conspiracies within other conspiracies? hmmm, could be. we have problems however with the stata within a state concept, as have all western nations ever since rome invaded judea.........

Mon, 08/15/2011 - 09:51 | Link to Comment Caviar Emptor
Caviar Emptor's picture

Don't fool yourself. Nixon was the last "Imperial President". All of his criminal activity was outside the law. He had a netwrok of cronies who shook down contributors. Under him, the White House was open for business (he made exceptions to price controls in return for huge bribes, for example). He harrassed enemies. His operatives forged a letter that took down his main Democratic oponenet. All your conspiracy ideas are just a cartoon, the reality was much more gritty and less high minded. 

Mon, 08/15/2011 - 09:04 | Link to Comment Raynja
Raynja's picture

it has always amazed me that he was impeached for politics, not for destroying our financial system.

Mon, 08/15/2011 - 09:08 | Link to Comment Cognitive Dissonance
Cognitive Dissonance's picture

It is not "your" or "our" financial system. It is "their" financial system and we are the indentured servants at best and more accurately wage slaves.

Mon, 08/15/2011 - 11:52 | Link to Comment DaveyJones
DaveyJones's picture

just like when the nurse says "let's take our shot now"

Mon, 08/15/2011 - 09:19 | Link to Comment Snidley Whipsnae
Snidley Whipsnae's picture

What Nixon was impeached for would pass for business as usual today... not that I am a fan of Nixon...

Mon, 08/15/2011 - 09:55 | Link to Comment Caviar Emptor
Caviar Emptor's picture

Look it up: in return for bribes he allowed exceptions to his "Wage and Price Controls", most notably the price of a gallon of milk for every American.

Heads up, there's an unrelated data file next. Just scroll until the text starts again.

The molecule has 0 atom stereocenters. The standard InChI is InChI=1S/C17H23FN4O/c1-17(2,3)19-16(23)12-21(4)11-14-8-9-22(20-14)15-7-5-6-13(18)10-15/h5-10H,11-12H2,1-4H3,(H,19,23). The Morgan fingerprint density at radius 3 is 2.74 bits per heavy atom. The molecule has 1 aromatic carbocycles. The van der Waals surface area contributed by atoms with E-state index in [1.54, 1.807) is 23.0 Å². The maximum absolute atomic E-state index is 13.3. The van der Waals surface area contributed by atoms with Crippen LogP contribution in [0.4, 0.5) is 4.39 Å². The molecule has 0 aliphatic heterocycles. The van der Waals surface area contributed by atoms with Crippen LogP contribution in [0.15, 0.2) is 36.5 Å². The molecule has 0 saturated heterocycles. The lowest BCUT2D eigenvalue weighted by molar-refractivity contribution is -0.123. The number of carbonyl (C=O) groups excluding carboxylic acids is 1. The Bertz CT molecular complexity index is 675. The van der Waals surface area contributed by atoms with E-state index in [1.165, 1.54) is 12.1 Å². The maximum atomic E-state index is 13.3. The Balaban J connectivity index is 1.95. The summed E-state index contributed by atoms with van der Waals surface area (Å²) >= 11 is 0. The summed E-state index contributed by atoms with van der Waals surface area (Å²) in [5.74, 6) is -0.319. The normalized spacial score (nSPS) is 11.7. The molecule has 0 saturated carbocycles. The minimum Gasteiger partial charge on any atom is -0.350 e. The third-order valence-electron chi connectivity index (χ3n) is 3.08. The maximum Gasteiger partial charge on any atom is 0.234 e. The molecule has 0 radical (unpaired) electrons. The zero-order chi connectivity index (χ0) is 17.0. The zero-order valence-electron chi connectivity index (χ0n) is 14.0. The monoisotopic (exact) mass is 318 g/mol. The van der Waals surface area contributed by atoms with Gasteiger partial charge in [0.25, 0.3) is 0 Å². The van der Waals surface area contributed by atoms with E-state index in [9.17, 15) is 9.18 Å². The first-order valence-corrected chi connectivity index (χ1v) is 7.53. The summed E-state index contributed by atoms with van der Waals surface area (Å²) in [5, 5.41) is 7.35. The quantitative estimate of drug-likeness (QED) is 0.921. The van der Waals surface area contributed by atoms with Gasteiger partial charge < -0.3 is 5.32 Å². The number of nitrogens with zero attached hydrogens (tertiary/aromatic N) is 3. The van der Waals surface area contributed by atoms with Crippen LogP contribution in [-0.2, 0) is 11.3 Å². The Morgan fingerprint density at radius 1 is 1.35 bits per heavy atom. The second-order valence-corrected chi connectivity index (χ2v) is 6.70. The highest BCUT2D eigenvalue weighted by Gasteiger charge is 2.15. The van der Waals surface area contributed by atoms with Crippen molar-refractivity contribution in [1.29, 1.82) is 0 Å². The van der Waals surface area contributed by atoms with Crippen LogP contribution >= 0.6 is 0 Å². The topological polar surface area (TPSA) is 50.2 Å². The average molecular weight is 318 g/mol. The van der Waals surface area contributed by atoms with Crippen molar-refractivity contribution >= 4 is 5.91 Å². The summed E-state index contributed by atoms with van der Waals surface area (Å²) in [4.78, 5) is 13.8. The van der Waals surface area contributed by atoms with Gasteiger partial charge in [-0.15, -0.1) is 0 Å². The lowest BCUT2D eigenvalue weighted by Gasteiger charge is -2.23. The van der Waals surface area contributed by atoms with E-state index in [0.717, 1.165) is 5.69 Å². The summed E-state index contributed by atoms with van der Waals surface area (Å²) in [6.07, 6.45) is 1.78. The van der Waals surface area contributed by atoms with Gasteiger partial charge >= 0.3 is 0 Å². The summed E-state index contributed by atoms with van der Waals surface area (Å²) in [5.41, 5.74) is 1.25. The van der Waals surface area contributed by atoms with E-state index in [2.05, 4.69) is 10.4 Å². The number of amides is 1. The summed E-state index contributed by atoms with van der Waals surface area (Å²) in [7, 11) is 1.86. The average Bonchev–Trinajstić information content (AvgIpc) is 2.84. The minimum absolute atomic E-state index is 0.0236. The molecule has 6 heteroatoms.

http://www.washingtonpost.com/wp-srv/politics/herblock/essay3.htm

Mon, 08/15/2011 - 10:51 | Link to Comment Flakmeister
Flakmeister's picture

Scarey, eh?

Mon, 08/15/2011 - 11:53 | Link to Comment DaveyJones
DaveyJones's picture

the natural devolution of empires, empires with exhausting resources 

Mon, 08/15/2011 - 09:10 | Link to Comment Oh regional Indian
Oh regional Indian's picture

And today is a momentous day again. At least that is the way I've been shown it. A sign I saw in Bangalore said (FRN 8+15 END FED)

Even with an innocuous enough beginning, today seems loaded. So many things could go wrong. The signs are everywhere, the general instability is Epic.

In no mean feat of calendrics, 15th August 1971 was a Monday and so is today. More interesting stuff via Wkipedia:

 To stabilize the economy and combat the 1970 inflation rate of 5.84%,[3] on August 15, 1971, President Nixon uimposed a 90-day wage and price freeze, a 10 percent import surcharge, and, most importantly, "closed the gold window", ending convertibility between US dollars and gold.

I think a major tarrif on imports was also imposed and the only thing that was lifted/reversed.

Last but not least, France had a huge hand in thar decision, when DGaulle began asking for gold for dollars in 1969.

Peerhaps today is the day for France's second great humiliation and a downgrade? That would be a massive spanner in the works...

 ORI

 

http://aadivaahan.wordpress.com/2011/08/12/crop-circle-craziness-and-thoughts/

Mon, 08/15/2011 - 09:23 | Link to Comment falak pema
falak pema's picture

August 15 1971, is the day globalization started. As you mentioned tariff barriers were put up and Japan told to piss off by USA as its imports hurt US car/electronic sales. Japan then created the outsourced model because of this decision, relying on DIRECT japanese investment to kick start Taiwan, Korea and the rest of SE Asia. The new tigers were born. They took away jobs in the 70s from Europe in textiles and synthetic fibres and petrochemicals; as well as in electronics and cars from Japan.